Matt Jones is the online sports director for the Arkansas Democrat-Gazette. A double graduate of the University of Arkansas, he is a member of the Football Writers Association of America and National Collegiate Baseball Writers Association, and voter for the Heisman Trophy.
For Burlsworth filmmaker, Netflix distribution a thrill
Director David Hunt (from left) poses Tuesday, Aug. 23, 2016, with producer Brian Reindl, and Marty Burlsworth, brother of Brandon Burlsworth, during a red carpet event ahead of the premiere of the movie "Greater" at the Malco Razorback Cinema 16 in Fayetteville.
FAYETTEVILLE Marty Burlsworth remembers the day Brian Reindl came to Harrison to pitch his idea of making a movie about the life of Burlsworth’s late brother, Brandon.
It was 2005 and the Burlsworth family had already turned down multiple other overtures from filmmakers who wanted to make a similar movie, but would not allow the family to have say in how it portrayed Brandon, a walk-on-turned-All-America offensive lineman at Arkansas who died in a car crash 11 days after being drafted by the Indianapolis Colts in April 1999.
“My question to each of those people who contacted us out of California was: What input would the family have in how he was depicted on screen?’” Marty Burlsworth said. “The answer was always none because once you sign away the rights, they have to make a movie that they think will sell and do well in theaters. We weren’t comfortable with that, so we didn’t agree to any of those.”
The pitch from the Fayetteville-native Reindl felt different, though. He brought his wife, Missy, on the trip with him. There was humility when he said he had no experience in filmmaking, but was eager to learn.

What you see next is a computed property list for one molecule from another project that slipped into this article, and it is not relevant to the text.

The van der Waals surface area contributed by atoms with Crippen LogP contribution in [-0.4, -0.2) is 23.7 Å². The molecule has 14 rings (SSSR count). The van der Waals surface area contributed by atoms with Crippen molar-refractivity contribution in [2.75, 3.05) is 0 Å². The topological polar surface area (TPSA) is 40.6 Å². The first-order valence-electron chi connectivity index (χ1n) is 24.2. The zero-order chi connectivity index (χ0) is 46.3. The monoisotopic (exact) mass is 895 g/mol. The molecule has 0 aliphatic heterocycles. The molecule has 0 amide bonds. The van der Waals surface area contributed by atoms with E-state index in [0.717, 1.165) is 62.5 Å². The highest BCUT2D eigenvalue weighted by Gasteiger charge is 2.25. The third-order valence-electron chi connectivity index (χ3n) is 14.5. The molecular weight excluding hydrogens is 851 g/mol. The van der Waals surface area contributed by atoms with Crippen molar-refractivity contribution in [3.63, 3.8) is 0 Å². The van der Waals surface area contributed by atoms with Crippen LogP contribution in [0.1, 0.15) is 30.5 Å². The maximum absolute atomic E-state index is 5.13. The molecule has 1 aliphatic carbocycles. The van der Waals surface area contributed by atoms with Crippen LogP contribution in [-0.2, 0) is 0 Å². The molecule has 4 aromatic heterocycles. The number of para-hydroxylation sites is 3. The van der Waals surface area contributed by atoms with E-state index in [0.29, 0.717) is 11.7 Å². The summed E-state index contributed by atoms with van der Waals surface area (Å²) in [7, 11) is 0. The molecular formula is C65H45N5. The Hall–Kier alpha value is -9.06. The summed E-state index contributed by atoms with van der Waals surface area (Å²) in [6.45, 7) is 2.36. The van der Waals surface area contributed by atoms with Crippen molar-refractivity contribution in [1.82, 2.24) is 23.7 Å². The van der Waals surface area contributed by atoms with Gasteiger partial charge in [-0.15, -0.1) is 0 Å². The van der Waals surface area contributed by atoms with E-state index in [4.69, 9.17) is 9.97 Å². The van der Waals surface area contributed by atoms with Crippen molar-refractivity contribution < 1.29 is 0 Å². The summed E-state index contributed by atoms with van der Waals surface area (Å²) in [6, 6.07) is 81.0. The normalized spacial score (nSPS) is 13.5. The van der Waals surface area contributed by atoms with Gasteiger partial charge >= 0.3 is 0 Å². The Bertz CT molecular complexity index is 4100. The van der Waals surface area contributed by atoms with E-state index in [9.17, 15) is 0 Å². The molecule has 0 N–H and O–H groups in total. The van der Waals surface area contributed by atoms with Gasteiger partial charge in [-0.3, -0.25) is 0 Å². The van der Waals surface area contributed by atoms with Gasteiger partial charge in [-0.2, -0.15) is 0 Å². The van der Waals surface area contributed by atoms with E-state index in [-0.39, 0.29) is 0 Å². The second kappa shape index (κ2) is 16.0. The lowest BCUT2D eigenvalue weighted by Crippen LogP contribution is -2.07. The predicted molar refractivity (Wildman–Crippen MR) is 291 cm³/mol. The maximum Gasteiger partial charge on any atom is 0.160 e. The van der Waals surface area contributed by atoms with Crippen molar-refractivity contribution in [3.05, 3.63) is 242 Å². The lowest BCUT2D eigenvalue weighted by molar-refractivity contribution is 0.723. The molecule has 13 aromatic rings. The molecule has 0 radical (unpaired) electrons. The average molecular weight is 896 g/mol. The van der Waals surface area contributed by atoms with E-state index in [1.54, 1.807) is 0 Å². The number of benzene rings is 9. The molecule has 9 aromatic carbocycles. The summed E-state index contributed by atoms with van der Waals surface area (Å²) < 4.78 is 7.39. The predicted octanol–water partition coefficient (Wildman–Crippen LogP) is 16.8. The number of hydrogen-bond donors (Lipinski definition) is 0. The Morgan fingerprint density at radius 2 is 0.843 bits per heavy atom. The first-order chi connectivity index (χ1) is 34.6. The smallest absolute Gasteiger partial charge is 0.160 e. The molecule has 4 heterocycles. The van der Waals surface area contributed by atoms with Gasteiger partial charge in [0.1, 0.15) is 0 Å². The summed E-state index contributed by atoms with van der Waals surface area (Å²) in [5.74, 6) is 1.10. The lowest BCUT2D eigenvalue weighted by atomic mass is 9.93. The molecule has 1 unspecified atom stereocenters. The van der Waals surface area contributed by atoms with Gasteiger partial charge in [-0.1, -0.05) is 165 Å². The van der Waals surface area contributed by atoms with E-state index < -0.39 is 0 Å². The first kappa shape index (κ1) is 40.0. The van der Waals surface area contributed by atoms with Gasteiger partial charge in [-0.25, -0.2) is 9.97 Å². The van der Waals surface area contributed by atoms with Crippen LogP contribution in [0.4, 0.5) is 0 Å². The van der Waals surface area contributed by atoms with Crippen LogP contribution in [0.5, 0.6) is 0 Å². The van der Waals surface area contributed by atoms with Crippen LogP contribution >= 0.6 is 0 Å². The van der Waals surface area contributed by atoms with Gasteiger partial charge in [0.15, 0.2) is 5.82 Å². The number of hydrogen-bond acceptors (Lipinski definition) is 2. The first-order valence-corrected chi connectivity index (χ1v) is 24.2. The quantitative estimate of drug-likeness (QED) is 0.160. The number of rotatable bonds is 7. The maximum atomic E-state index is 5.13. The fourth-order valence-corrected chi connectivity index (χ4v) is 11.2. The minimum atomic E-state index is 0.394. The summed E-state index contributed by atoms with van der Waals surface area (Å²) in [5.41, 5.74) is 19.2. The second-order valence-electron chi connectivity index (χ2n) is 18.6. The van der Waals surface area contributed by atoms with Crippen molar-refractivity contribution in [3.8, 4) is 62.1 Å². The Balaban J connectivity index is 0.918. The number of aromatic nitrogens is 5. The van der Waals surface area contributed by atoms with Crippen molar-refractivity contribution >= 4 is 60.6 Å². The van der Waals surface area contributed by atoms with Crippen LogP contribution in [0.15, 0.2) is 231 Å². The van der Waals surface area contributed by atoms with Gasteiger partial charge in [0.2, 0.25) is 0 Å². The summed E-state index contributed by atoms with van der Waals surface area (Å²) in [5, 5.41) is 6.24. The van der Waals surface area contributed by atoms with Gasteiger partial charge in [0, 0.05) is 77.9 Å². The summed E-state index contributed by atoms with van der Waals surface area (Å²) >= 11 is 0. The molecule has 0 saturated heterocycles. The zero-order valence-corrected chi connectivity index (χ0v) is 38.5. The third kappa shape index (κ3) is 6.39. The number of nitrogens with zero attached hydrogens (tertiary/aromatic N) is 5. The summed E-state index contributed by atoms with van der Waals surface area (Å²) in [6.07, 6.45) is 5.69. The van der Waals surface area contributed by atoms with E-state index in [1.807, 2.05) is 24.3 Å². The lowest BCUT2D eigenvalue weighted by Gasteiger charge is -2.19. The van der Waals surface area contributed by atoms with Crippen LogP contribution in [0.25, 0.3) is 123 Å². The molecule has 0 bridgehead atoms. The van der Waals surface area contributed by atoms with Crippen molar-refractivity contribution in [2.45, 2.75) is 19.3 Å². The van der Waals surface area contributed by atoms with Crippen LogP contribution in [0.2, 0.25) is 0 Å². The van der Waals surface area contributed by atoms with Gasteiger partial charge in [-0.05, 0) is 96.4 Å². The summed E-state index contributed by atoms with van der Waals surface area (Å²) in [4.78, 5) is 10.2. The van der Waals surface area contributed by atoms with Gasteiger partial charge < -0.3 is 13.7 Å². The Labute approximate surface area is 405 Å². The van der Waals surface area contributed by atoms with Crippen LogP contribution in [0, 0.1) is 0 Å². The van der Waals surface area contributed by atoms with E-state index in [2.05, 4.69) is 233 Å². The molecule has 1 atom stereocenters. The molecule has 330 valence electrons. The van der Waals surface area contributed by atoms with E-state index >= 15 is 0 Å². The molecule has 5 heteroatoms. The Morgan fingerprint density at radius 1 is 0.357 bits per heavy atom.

Perhaps most importantly, he sought the family's advice.
“I think his wife sold us on it,” Burlsworth said. “She said, ‘Whatever he sets his mind to and whatever he says he’s going to do, he does.’ I could relate to that.”
Fifteen years later - and four years since its debut in theaters - Reindl is still working to promote Greater, the movie he produced and co-wrote with director David Hunt.
On Tuesday it became available on Netflix, the video streaming giant that has more than 60 million subscribers in the U.S. Netflix has rights to stream the movie in North America for the next year.
The movie spent the past two years streaming on Hulu, which outbid Netflix for its rights initially. Reindl said the movie’s distributor was approached by Netflix with a request to make the movie exclusive to its channel for the next year, although it can still be purchased or rented through other platforms.
Reindl said the movie will be exposed to twice as many people on Netflix as it was on Hulu.
“It works out nicely because of the timing with everybody at home looking for something to watch,” Reindl said, referencing the shelter-in-place orders across much of the U.S. in response to the coronavirus pandemic. “I’m just happy that people are going to get to see it.”
Users on the movie review website RottenTomatoes.com gave Greater a favorable rating in 85 percent of more than 3,100 reviews, and two out of three critics gave the movie a favorable score.
“Most of the critic reviews were good, but most of the fan reviews have just been really positive,” Burlsworth said.
Brandon Burlsworth is portrayed in the movie by actor Christopher Severio, and Marty Burlsworth is portrayed by Neil McDonough.
Former Arkansas football coaches Frank Broyles and Houston Nutt make appearances in the movie. Voice actor Brandon Paul Eells plays his father, the late Arkansas play-by-play announcer Paul Eells.
The film was shot in 2013 in seven Arkansas cities - Fayetteville, Little Rock, Springdale, Harrison, Farmington, Gravette and Lincoln.
“My hope and prayer are that this will be a springboard for it to connect to a larger audience,” Burlsworth said.
Reindl added: “If you get tired of watching pandemic and outbreak and every other contagion movie out there, now it’s time to watch a little sports and have a little inspiration and have a little fun and some laughs.”
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